“What can the average senior do to improve his or her balance?”

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This question was recently posted by Gary Jader, and it is a really important one. Let’s get directly to it and then fill in some details below for those interested. Here are some basic simple low-tech advice for the healthy average senior to improve or maintain your balance function.

First, if you experience sudden noticeable changes in your balance function, contact your doctor to figure out what is going on. Is it simply regular healthy aging or something else, a medical condition, vision problems or maybe some medications causing it? Get help figuring it out.

So here we go:

  1. Stay physically active on a regular basis, preferably daily. Anything is better than nothing. Walking and running is ok but specific balance exercises described in this article and Tai-Chi is much better (more on that below).
  2. Find ways to challenge your balance safely. You either “use it or lose it”. This means you cannot sit in a chair and exercise your balance using elastic exercise bands (many think so and no, it does not work!), nor can you stand up on one leg and hold on to something to stabilize yourself, the challenge is not sufficient. Make sure you feel it is somewhat difficult to keep balance during your exercise.
  3. If you don’t have the motivation or discipline to exercise balance on your own, find a training partner or join a gym or an exercise group. Make sure they offer specific balance training classes or have an exercise class that involves balance challenges.
  4. Exercise your mind during training, find ways to multitask. Studies have shown that individuals who react slowly during multitasking have a higher risk of falling. You can improve your multitasking skill with training.

This discussion ties into a recent post and a paper we published entitled “How to improve gait and balance function in elderly individuals – compliance with principles of training”. The paper describes a basic framework for balance training that can be adopted to essentially any individual or level of balance skill, be it old frail grandma, patients who are prone to fall, or even athletes. It also provides a review of previous studies that targeted balance function. Some of these did not comply with principles of training and therefore showed little or no improvement in function. For example, only improving strength is not likely to improve your balance, unless it is a limiting factor of your performance. For those interested I refer to the above article for further details. The conceptual framework described in the article has since been adopted and used in several research studies on subjects including healthy elderly individuals, fallers, those with fear of falling and patients with osteoporosis. More about those results in a later blog.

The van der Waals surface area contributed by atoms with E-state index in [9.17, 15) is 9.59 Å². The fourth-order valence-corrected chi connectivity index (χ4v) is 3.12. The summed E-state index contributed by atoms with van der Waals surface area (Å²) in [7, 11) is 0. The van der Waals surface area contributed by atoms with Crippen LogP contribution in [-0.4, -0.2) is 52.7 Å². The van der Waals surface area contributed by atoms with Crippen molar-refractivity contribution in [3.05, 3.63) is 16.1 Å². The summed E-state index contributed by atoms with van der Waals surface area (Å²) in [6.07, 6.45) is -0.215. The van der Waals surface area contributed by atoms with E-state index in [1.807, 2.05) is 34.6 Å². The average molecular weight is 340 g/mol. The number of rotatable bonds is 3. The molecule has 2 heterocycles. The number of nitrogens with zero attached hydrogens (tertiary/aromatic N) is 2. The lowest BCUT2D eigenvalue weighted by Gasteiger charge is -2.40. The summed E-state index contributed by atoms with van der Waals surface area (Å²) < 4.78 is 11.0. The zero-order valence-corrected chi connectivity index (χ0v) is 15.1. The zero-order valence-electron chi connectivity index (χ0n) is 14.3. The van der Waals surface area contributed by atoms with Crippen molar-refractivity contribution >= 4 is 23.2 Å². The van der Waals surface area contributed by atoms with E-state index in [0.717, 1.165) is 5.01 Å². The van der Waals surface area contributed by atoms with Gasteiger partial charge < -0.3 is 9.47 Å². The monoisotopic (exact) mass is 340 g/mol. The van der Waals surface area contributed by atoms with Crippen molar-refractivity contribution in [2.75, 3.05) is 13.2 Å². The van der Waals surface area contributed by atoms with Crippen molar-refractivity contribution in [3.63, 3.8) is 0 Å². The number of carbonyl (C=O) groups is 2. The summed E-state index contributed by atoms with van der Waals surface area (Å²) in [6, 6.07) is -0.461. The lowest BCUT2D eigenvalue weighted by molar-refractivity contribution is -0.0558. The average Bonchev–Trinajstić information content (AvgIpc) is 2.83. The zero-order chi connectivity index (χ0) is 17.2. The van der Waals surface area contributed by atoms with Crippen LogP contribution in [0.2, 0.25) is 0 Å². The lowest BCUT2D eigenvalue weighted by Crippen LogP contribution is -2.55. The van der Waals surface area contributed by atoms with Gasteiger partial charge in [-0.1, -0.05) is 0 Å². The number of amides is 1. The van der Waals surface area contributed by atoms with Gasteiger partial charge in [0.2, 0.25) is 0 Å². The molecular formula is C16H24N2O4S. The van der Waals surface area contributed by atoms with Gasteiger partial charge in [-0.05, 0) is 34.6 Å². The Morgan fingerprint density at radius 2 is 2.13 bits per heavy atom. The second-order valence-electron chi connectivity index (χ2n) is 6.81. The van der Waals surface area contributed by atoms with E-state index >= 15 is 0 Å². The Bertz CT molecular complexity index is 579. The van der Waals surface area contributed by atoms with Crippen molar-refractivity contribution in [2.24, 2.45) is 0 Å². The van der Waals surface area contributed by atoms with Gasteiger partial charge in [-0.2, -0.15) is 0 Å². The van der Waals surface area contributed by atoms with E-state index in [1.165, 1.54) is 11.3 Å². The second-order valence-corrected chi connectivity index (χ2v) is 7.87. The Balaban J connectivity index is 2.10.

So what are some of these principles of training? Plenty of articles and books have been written about them and the intention here is not to go into much detail but rather point out a couple of important ones that may be particularly relevant for balance training. Overload is an important principle essentially meaning that challenging the body just beyond what it currently can do leads to a compensation and gradual adaptation to that overload. Continuity, periodicity and progression are pretty self-explanatory; training should be continuously ongoing, be periodic and include cycles of overload and rest, and over time the training challenge must increase progressively. Specificity is a very important principle, essentially you have to practice the skill you want to improve. Swimming is not going to improve your balance and neither is training strength training, unless it includes an element of balance. For example, a great simple exercise that challenges strength and balance is lunges, especially if you step on to a foam surface.

I have a background in Exercise Physiology and coaching; I helped elite athletes improve their performance including the physical, technical as well as emotional/psychological dimensions of their performance for many years. Improving performance in athletes is a matter of constantly pushing the boundaries of what you are able to do based on a detailed understanding of what is demanded in your specific event. Matching the profile of your capabilities across all dimensions of performance with the specific requirements of the event reveals “gaps” in your performance profile that are likely to be areas where improvement can be achieved. In principal, improving balance, mobility and physical function in non-athletes and even patients is pretty similar and this is where “compliance with principles of training” comes in. An intervention must adhere to principles of training to have the intended effect on performance.

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